Surgery in Patients with Ischemic Cardiomyopathy

Posted by • April 22nd, 2016

2016-04-19_9-59-01The original Surgical Treatment for Ischemic Heart Failure (STICH) trial by Velazquez et al. was designed to test the hypothesis that coronary-artery bypass grafting (CABG) plus guideline-directed medical therapy for coronary artery disease, heart failure, and left ventricular dysfunction would improve survival over that with medical therapy alone. The authors now report the results of the STICH Extension Study (STICHES), which was conducted to evaluate the long-term (10-year) effects of CABG in patients with ischemic cardiomyopathy.

Among patients with ischemic cardiomyopathy, coronary-artery bypass grafting added to medical therapy led to significantly lower rates of death from any cause and of cardiovascular death over 10 years than did medical therapy alone. A new Original Article summarizes.

Clinical Pearl

• Why is there a need for contemporary trials that compare coronary-artery bypass grafting with medical therapy for patients with coronary artery disease and heart failure?

Landmark clinical trials have established CABG as an effective treatment for patients with disabling angina symptoms. In these trials, CABG was associated with longer survival than was medical therapy alone among the subgroups with more extensive coronary artery disease and worse left ventricular dysfunction. However, the trials were conducted more than 40 years ago, before the availability of current guideline-based medical therapy for coronary artery disease and heart failure, and they did not include patients with severe left ventricular dysfunction; only 4% of participants had symptomatic heart failure. More recently, an increasing proportion of patients with heart failure and left ventricular dysfunction are referred for CABG.

Clinical Pearl

• What were the results of the STICH trial at a median follow-up of 56 months?

In the analysis of data from that trial, at a median follow-up of 56 months, there was no significant difference between the CABG group and the medical-therapy group in the rate of death from any cause, although the rates of death from cardiovascular causes and of death from any cause or hospitalization for cardiovascular causes were lower among patients in the CABG group.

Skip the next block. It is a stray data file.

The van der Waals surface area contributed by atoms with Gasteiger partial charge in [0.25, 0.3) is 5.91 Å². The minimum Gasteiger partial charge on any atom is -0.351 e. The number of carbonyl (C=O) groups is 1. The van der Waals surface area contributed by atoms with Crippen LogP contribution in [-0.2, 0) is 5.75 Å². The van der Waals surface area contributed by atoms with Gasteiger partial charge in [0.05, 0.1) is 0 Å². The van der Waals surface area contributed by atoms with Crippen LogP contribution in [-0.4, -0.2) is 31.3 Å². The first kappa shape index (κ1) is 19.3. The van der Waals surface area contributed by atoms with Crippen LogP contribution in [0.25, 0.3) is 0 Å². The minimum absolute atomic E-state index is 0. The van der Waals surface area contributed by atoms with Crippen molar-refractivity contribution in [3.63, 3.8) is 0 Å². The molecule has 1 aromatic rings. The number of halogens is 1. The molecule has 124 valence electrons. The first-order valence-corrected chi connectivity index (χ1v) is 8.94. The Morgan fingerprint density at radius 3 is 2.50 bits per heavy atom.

Morning Report Questions

Q: Is CABG associated with a long-term survival benefit as compared to medical therapy alone in patients with coronary artery disease and left ventricular dysfunction?

A: In the trial by Velazquez et al. involving patients with heart failure, left ventricular dysfunction, and coronary artery disease, the rate of death from any cause over 10 years was lower by 16% (an 8-percentage-point absolute difference in the 10-year Kaplan–Meier rates) among patients who underwent CABG in addition to receiving medical therapy than among those who received medical therapy alone. Overall, CABG was associated with an incremental median survival benefit of nearly 18 months and prevention of one death due to any cause for every 14 patients treated and of one death due to a cardiovascular cause for every 11 patients treated. The authors previously reported that CABG was associated with a risk of death within the initial 30 days after randomization that was triple the risk with medical therapy alone, with similar differences in risk up to the second year of follow-up, before a significant benefit began to accrue after 2 years. Thus, it appears that the operative risk associated with CABG is offset by a durable effect that translates into increasing clinical benefit to at least 10 years.

Figure 2. Kaplan–Meier Estimates of the Rates of Death from Any Cause, Death from Cardiovascular Causes, and Death from Any Cause or Hospitalization for Cardiovascular Causes.

Table 2. Primary and Secondary Outcomes.

Q: What are some of the factors that are felt to have contributed to the effectiveness of CABG in the Velazquez study?

A: Substantial declines in risk-adjusted mortality associated with CABG have occurred since the 1970s, when the landmark trials comparing CABG and medical therapy were performed. Improvements in myocardial protection techniques, surgical skill, and perioperative care, coupled with the near-universal use of the left internal mammary artery (LIMA) conduit are probably responsible. Among the patients randomly assigned to undergo CABG, 91.0% of patients in STICH received a LIMA graft, as compared with 9.9% of patients in the early CABG trials. Although there are limited data on the long-term patency of LIMA or saphenous vein grafts in patients at high risk for death or complications, like those enrolled in STICH, evidence from studies involving lower-risk patients supports the superior 1-year angiographic results with the LIMA. In addition, the high rate of use of statins, which have been shown to reduce the rate of vein-graft failure, is likely to have contributed to the durable effect of CABG and the low rates of repeat revascularization observed in this group.

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